entity.SetValue("readingTimeInMinutes", minutes);
						sender.Save(entities, raiseEvents: false);
					} catch (Exception ex) {
						LogHelper.Error<ContentService>("Error while updating reading time", ex);

The event handler used to update the `readingTimeInMinutes` property on an article when it's saved

The GetReadingTimeFromRenderedArticle() looks something like this:

public static int GetReadingTimeFromRenderedArticle(IHtmlString articleHtml) {
	var text = ExtractText(articleHtml.ToString());
	var wordsPerMinute = 222m;
	var separators = new char[]{ ' ' };
	var words = text.Split(separators, StringSplitOptions.RemoveEmptyEntries).Length;
	var minutes = (int)Math.Ceiling(words / wordsPerMinute);
	return minutes;

The C# version of the initial JavaScript function to calculate reading time for an article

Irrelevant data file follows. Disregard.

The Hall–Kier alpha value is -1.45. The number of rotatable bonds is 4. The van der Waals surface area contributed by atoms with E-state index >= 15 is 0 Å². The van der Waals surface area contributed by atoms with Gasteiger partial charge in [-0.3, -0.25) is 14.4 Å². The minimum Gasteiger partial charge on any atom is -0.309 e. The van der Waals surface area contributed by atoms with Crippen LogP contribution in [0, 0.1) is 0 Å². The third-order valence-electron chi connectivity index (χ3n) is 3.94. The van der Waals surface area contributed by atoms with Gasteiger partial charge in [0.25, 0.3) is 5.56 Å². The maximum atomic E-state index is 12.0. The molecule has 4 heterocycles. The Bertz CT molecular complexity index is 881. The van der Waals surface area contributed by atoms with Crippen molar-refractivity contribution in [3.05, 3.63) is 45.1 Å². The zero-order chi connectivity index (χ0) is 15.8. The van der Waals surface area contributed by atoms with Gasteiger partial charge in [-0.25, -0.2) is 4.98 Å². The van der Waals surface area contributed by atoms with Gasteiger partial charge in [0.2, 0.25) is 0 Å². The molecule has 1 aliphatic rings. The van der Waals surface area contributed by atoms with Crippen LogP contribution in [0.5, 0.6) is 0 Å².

and this uses another custom helper - ExtractText where the HtmlDocument stuff is from the HtmlAgilityPack:

public static string ExtractText(string html) {
	if (html == null) {
		return "";
	HtmlDocument doc = new HtmlDocument();
	var chunks = new List<string>(); 
	var nodes = doc.DocumentNode.SelectNodes(".//main//*[not(self::style)]/text()");
	foreach (var item in nodes) {
		if (item.NodeType == HtmlNodeType.Text) {
			if (item.InnerText.Trim() != "") {
	return String.Join(" ", chunks);

 So there you have it — we got a request for a feature; had an initial idea for it - found out it didn't solve all the necessary use-cases, and then revised it to handle the updated scenario(s).

Please don't hesitate to throw any questions my way - or if you think we're "doing it wrong" and have alternate ways to do something similar.

Thanks for reading and have a fantastic holiday!

Chriztian Steinmeier

Chriztian is on Twitter as and on GitHub as